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Number of blog posts: 11

A tale of file sizes

15 November 2017
I have recently helped a PhD student read and merge about 150 CSV files. I used R, but the student wanted to use Stata later, so I used the haven package to export to the Stata 14 native file format. $$x^2=2\beta\alpha$$ There is nothing to report about the process everything was quick and easy and worked as expected. But I noticed that .dta file (Stata file) was substantially larger than the original data. The original data CSV files were a little above 8GB, the consolidated R file was about 1.3GB (no surprises here as R saves the files in a compressed format) but the Stata file was 33.

Best Practices for Scientific Computing

25 September 2017
Scientific computation is nowadays an integral part of most research in many science fields. But the majority of researchers never had any formal training on how to structure, maintain, and collaborate on such projects. I had to learn the hard way, and there are several resources nowadays that I wished I had access to when I was starting. A good start is to read Good enough practices in scientific computing paper, and Best Practices for Scientific Computing. They provide apt recommendations from data management, collaboration, project organisation, revision control systems to the writing of manuscripts. I also recommend The Plain Person’s Guide to Plain Text Social Science by Kieran Healy.

R's JIT compiler

11 September 2017
A couple of days ago I was giving a course on R, and I used the following example\footnote{This function calculates the value of an American call option using a binomial tree.}: library(fOptions) system.time(CRRBinomialTreeOption(TypeFlag = "ca", S = 50, X = 50, Time = 5/12, r = 0.1, b = 0.1, sigma = 0.4, n = 2000)@price) ## user system elapsed ## 7.807 0.034 8.002 I was puzzled that on my laptop it took about 8 seconds to compute and on the lab computers it took less the 2 seconds. Since my laptop has a relatively recent CPU, and similar to the ones on the lab computers, I could not explain the difference in performance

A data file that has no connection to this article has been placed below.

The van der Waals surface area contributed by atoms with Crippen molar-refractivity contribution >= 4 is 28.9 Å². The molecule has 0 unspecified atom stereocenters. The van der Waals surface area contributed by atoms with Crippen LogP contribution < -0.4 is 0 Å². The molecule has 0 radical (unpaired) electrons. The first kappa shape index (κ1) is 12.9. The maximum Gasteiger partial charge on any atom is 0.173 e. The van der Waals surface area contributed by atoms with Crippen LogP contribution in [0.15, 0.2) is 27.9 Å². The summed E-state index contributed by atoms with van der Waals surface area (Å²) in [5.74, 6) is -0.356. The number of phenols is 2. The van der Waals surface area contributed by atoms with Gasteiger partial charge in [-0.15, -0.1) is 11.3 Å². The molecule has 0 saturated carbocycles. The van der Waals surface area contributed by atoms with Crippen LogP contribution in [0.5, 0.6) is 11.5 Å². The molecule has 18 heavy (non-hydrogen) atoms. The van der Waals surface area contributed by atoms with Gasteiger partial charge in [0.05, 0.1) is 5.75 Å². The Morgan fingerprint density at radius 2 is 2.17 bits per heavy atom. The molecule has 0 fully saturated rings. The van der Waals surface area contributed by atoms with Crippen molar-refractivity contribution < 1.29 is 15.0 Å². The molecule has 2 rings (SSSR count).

Speeding up an OLS regression in R

3 June 2017
Yesterday a colleague told me that he was surprised by the speed differences of R, Julia and Stata when estimating a simple linear model for a large number of observations (10 million). Julia and Stata had very similar results, although Stata was faster. But both Julia and Stata were substantially faster than R. He is an expert and long time Stata user and was sceptical about the performance difference. I was also surprised. My experience is that R is usually fast, for interpreted language, and most procedures that are computationally intensive are developed in a compiled language like C, Fortran or C++, reducing any performance penalty.

Microsoft Azure's notebooks

26 May 2017
Recently Mike Croucher blogged about Microsoft Azure’s free Jupyter notebooks. He showed that the computational power provided by Microsoft Azure Notebooks is quite considerable. This is a free cloud service, and Jupyter notebooks power the interface. We can use within those notebooks both Python (2.7 and 3.5.1), F#, and R (3.3), and we have the ability to install packages if needed. 1 Although there is a 4Gb memory limit, the notebook has access to fast processors, eight in fact.2 I was curious to see if the service allowed parallel computing, and to my surprise it does. The machine uses Linux, but I was not able to fork the processes.